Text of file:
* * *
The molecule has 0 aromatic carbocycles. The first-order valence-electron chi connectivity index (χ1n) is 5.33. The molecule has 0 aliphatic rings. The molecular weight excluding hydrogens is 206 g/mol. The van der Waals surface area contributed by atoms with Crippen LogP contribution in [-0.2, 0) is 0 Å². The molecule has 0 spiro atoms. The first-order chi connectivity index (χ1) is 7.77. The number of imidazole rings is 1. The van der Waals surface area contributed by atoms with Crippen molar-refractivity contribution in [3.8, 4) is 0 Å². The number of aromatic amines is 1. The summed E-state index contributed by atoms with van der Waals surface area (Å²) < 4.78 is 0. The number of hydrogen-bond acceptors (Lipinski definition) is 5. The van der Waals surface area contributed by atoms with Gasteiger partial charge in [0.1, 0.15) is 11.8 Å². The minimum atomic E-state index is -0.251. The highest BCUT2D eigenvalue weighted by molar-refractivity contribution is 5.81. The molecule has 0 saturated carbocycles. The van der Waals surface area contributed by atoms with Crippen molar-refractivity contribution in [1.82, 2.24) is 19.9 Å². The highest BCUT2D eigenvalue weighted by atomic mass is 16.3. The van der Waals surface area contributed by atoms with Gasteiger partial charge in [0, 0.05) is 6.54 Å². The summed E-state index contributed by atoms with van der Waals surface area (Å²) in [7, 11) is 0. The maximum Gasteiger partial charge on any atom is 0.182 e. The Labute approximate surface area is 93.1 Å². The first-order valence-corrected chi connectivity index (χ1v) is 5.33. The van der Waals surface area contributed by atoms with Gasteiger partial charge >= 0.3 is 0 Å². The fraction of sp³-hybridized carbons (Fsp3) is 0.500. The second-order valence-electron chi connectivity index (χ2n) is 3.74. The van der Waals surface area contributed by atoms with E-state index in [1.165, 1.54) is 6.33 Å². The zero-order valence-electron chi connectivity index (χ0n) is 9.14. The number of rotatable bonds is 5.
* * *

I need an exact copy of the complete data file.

The molecule has 0 aromatic carbocycles. The first-order valence-electron chi connectivity index (χ1n) is 5.33. The molecule has 0 aliphatic rings. The molecular weight excluding hydrogens is 206 g/mol. The van der Waals surface area contributed by atoms with Crippen LogP contribution in [-0.2, 0) is 0 Å². The molecule has 0 spiro atoms. The first-order chi connectivity index (χ1) is 7.77. The number of imidazole rings is 1. The van der Waals surface area contributed by atoms with Crippen molar-refractivity contribution in [3.8, 4) is 0 Å². The number of aromatic amines is 1. The summed E-state index contributed by atoms with van der Waals surface area (Å²) < 4.78 is 0. The number of hydrogen-bond acceptors (Lipinski definition) is 5. The van der Waals surface area contributed by atoms with Gasteiger partial charge in [0.1, 0.15) is 11.8 Å². The minimum atomic E-state index is -0.251. The highest BCUT2D eigenvalue weighted by molar-refractivity contribution is 5.81. The molecule has 0 saturated carbocycles. The van der Waals surface area contributed by atoms with Crippen molar-refractivity contribution in [1.82, 2.24) is 19.9 Å². The highest BCUT2D eigenvalue weighted by atomic mass is 16.3. The van der Waals surface area contributed by atoms with Gasteiger partial charge in [0, 0.05) is 6.54 Å². The summed E-state index contributed by atoms with van der Waals surface area (Å²) in [7, 11) is 0. The maximum Gasteiger partial charge on any atom is 0.182 e. The Labute approximate surface area is 93.1 Å². The first-order valence-corrected chi connectivity index (χ1v) is 5.33. The van der Waals surface area contributed by atoms with Gasteiger partial charge >= 0.3 is 0 Å². The fraction of sp³-hybridized carbons (Fsp3) is 0.500. The second-order valence-electron chi connectivity index (χ2n) is 3.74. The van der Waals surface area contributed by atoms with E-state index in [1.165, 1.54) is 6.33 Å². The zero-order valence-electron chi connectivity index (χ0n) is 9.14. The number of rotatable bonds is 5.